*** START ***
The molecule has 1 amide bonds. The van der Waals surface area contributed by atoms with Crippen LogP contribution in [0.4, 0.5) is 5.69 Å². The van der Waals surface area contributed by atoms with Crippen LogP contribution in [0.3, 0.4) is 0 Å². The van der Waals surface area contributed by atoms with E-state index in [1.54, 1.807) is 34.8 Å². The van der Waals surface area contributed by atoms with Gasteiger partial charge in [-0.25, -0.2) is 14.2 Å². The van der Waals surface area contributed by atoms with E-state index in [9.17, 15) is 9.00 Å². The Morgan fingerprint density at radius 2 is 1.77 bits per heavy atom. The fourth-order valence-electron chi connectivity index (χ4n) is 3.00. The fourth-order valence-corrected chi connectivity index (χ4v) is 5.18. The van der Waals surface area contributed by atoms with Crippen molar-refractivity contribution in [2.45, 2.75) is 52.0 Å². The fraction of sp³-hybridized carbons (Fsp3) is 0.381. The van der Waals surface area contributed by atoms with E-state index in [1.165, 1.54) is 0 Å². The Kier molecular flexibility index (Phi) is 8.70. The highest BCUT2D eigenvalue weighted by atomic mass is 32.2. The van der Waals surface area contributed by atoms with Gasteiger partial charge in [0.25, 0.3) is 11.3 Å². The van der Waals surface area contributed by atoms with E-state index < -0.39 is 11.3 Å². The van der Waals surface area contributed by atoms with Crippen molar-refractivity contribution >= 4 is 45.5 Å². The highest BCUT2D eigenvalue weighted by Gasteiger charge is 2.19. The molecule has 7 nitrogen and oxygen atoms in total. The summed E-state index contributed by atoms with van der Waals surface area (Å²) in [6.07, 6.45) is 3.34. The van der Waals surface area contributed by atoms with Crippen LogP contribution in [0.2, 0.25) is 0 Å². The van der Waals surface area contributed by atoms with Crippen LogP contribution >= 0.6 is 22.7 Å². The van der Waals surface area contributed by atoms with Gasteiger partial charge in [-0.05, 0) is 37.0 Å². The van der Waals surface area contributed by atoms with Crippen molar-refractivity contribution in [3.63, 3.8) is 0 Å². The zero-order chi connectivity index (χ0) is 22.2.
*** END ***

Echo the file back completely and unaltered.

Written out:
The molecule has 1 amide bonds. The van der Waals surface area contributed by atoms with Crippen LogP contribution in [0.4, 0.5) is 5.69 Å². The van der Waals surface area contributed by atoms with Crippen LogP contribution in [0.3, 0.4) is 0 Å². The van der Waals surface area contributed by atoms with E-state index in [1.54, 1.807) is 34.8 Å². The van der Waals surface area contributed by atoms with Gasteiger partial charge in [-0.25, -0.2) is 14.2 Å². The van der Waals surface area contributed by atoms with E-state index in [9.17, 15) is 9.00 Å². The Morgan fingerprint density at radius 2 is 1.77 bits per heavy atom. The fourth-order valence-electron chi connectivity index (χ4n) is 3.00. The fourth-order valence-corrected chi connectivity index (χ4v) is 5.18. The van der Waals surface area contributed by atoms with Crippen molar-refractivity contribution in [2.45, 2.75) is 52.0 Å². The fraction of sp³-hybridized carbons (Fsp3) is 0.381. The van der Waals surface area contributed by atoms with E-state index in [1.165, 1.54) is 0 Å². The Kier molecular flexibility index (Phi) is 8.70. The highest BCUT2D eigenvalue weighted by atomic mass is 32.2. The van der Waals surface area contributed by atoms with Gasteiger partial charge in [0.25, 0.3) is 11.3 Å². The van der Waals surface area contributed by atoms with E-state index < -0.39 is 11.3 Å². The van der Waals surface area contributed by atoms with Crippen molar-refractivity contribution >= 4 is 45.5 Å². The highest BCUT2D eigenvalue weighted by Gasteiger charge is 2.19. The molecule has 7 nitrogen and oxygen atoms in total. The summed E-state index contributed by atoms with van der Waals surface area (Å²) in [6.07, 6.45) is 3.34. The van der Waals surface area contributed by atoms with Crippen LogP contribution in [0.2, 0.25) is 0 Å². The van der Waals surface area contributed by atoms with Crippen LogP contribution >= 0.6 is 22.7 Å². The van der Waals surface area contributed by atoms with Gasteiger partial charge in [-0.05, 0) is 37.0 Å². The van der Waals surface area contributed by atoms with Crippen molar-refractivity contribution in [3.63, 3.8) is 0 Å². The zero-order chi connectivity index (χ0) is 22.2.